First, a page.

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talk radio through the regulation of whatever is the public interest obligations of america through the airwaves, we have given up freedom. we have become homogenized as americans and at that point we are puppets of the state. >> host: orwellian. >> guest: there's a country trying to do this right now if you read it is the country of argentina. the president is so angry at the big media companies for the criticism she wants to force more diversity of media ownership and that it six likely would our dilemma is trying to do the same time. >> host: you're right about this in the bixby and talk about international book samples what is happening right here in america. you write about canada and say it looks like what canada is doing is leading the way for the left in this country and their movement against free speech. >> guest: my word, the canadian situation scarcely to death. the canadian human rights tribunals, they even call them that, very powerful.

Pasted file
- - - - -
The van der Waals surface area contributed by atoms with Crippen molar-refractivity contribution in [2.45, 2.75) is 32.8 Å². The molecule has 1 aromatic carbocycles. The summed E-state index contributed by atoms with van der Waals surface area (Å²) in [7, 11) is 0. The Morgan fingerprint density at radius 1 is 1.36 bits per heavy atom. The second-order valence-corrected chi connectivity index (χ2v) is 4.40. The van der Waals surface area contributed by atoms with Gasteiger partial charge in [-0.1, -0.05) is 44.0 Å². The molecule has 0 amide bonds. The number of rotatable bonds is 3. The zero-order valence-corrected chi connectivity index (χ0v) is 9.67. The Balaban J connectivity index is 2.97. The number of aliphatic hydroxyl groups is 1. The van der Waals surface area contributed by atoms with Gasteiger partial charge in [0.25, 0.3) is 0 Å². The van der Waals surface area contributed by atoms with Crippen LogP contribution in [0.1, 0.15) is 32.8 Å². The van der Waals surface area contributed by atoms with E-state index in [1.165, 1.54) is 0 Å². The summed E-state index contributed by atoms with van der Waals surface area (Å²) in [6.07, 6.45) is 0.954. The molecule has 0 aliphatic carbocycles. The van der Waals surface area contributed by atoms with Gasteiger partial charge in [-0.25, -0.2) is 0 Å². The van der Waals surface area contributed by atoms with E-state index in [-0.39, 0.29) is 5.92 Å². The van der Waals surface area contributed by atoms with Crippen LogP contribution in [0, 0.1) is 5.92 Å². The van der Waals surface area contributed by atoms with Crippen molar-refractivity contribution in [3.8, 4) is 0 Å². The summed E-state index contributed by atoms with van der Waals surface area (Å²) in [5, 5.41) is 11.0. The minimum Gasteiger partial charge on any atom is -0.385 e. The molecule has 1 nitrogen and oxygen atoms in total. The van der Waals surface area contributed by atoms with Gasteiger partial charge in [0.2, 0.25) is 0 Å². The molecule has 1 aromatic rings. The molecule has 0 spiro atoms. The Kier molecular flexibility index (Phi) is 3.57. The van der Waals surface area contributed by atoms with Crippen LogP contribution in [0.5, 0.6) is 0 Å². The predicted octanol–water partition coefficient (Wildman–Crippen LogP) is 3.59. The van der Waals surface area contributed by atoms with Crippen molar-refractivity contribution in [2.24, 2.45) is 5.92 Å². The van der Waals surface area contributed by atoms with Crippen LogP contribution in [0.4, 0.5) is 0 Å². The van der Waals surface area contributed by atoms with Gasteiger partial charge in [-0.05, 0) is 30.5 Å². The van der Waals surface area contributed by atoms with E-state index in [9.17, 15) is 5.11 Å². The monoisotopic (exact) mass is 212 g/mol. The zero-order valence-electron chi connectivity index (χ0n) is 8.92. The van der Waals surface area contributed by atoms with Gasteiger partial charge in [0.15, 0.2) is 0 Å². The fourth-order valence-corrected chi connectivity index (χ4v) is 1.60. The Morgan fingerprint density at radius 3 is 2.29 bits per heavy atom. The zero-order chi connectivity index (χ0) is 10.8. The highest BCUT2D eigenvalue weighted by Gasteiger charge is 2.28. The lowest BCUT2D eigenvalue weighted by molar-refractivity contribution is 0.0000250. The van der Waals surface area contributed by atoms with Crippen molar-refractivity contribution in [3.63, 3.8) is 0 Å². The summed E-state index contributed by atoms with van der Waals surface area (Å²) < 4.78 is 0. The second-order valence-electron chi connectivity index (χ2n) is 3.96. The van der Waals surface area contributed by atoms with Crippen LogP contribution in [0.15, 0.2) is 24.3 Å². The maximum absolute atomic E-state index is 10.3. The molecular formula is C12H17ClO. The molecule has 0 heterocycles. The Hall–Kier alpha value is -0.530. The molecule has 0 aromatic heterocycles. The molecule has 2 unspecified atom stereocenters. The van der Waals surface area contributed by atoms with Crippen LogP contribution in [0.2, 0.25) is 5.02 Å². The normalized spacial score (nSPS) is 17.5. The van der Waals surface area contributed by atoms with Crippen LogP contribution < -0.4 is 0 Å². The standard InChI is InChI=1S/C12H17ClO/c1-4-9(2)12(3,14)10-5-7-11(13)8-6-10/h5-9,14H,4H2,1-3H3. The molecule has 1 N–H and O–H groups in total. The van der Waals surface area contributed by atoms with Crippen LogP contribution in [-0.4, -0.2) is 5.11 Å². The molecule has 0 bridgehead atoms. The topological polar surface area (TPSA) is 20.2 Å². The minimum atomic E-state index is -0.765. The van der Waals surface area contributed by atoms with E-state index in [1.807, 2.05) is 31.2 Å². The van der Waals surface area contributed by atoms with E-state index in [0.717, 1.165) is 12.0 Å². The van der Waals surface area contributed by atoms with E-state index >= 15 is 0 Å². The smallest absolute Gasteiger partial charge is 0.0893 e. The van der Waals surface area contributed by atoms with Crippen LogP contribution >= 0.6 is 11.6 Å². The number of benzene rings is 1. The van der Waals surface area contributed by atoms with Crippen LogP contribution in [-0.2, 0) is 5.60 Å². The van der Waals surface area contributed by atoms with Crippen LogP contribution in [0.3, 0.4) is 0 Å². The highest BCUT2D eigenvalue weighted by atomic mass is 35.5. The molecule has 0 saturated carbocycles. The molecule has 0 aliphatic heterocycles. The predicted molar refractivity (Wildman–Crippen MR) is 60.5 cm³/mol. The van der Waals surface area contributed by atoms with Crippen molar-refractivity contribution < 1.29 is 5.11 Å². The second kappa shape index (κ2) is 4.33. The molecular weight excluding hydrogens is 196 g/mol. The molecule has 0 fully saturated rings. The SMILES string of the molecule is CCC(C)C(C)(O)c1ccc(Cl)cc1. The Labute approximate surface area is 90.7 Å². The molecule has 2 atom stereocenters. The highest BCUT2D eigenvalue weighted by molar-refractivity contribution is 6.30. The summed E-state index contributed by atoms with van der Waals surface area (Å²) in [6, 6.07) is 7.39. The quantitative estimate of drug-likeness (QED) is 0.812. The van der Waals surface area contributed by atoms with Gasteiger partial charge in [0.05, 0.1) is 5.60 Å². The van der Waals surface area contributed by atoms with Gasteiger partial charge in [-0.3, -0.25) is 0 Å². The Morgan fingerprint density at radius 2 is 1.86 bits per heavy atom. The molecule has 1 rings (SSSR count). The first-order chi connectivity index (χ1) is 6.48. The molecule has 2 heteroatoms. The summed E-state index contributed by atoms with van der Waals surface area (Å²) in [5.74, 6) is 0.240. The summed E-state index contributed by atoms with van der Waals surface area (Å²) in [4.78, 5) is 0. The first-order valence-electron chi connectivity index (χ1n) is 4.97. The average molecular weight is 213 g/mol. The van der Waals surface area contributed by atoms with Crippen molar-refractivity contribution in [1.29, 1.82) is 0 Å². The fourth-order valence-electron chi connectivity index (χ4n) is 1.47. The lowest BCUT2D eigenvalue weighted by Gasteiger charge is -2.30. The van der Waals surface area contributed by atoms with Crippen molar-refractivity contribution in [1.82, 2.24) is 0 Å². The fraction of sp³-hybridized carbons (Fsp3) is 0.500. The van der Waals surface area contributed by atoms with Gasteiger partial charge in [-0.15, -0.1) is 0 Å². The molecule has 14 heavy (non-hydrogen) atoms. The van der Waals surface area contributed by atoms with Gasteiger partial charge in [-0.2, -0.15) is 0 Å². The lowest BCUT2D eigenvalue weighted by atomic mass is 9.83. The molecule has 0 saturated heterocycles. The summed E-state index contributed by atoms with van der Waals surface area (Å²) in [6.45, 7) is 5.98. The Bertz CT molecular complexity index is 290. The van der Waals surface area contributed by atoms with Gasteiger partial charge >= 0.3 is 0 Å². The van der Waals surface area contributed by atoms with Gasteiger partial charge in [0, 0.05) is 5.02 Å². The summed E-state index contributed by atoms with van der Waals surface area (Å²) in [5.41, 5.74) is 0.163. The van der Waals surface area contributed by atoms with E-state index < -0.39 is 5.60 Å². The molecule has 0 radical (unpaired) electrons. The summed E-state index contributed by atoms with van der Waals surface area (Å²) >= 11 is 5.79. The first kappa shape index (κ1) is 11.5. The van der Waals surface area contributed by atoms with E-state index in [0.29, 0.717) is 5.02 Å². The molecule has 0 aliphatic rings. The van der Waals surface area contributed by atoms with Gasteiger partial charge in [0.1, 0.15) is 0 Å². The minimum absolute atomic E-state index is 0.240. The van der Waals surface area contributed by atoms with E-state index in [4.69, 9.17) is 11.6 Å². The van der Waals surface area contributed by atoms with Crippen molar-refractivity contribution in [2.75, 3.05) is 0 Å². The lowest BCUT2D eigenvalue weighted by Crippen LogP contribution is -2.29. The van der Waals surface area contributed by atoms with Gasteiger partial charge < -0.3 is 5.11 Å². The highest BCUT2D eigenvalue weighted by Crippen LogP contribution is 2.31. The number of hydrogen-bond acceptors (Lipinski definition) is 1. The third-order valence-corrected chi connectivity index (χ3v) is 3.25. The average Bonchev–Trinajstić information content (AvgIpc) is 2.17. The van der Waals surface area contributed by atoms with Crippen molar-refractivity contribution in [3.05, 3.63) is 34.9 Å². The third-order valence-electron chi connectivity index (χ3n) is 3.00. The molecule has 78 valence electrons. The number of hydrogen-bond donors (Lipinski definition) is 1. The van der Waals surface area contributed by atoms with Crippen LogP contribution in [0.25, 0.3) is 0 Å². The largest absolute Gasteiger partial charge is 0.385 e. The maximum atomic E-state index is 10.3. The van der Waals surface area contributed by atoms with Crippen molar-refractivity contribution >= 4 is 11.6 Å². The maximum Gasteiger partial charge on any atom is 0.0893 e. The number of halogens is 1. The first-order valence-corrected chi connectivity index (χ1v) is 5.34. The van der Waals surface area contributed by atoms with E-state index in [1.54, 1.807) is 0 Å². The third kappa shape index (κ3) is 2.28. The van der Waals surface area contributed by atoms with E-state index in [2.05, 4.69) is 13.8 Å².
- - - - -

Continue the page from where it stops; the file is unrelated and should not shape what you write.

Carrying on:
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our friend mark stein and his book "america alone" when he rode through mclean's magazine and the islamic council protested and went to petition to the human rights tribunals costing him hundreds of thousands of dollars in court and legal fees. i am not sure how much it cost him but they certainly did cost. it was an absolute right to free speech. in canada it took months to clear that up and it wasn't just one human rights tribunal, it was british columbia, it was alberta, it was others, saskatchewan i believe as well, and the national canadian human rights tribunal. that tribunal or those tribunals have censored pastors, censored canadian citizens, find them for what they deemed to be hate speech, speaking out against homosexuality and a marriage and so forth and we are seeing the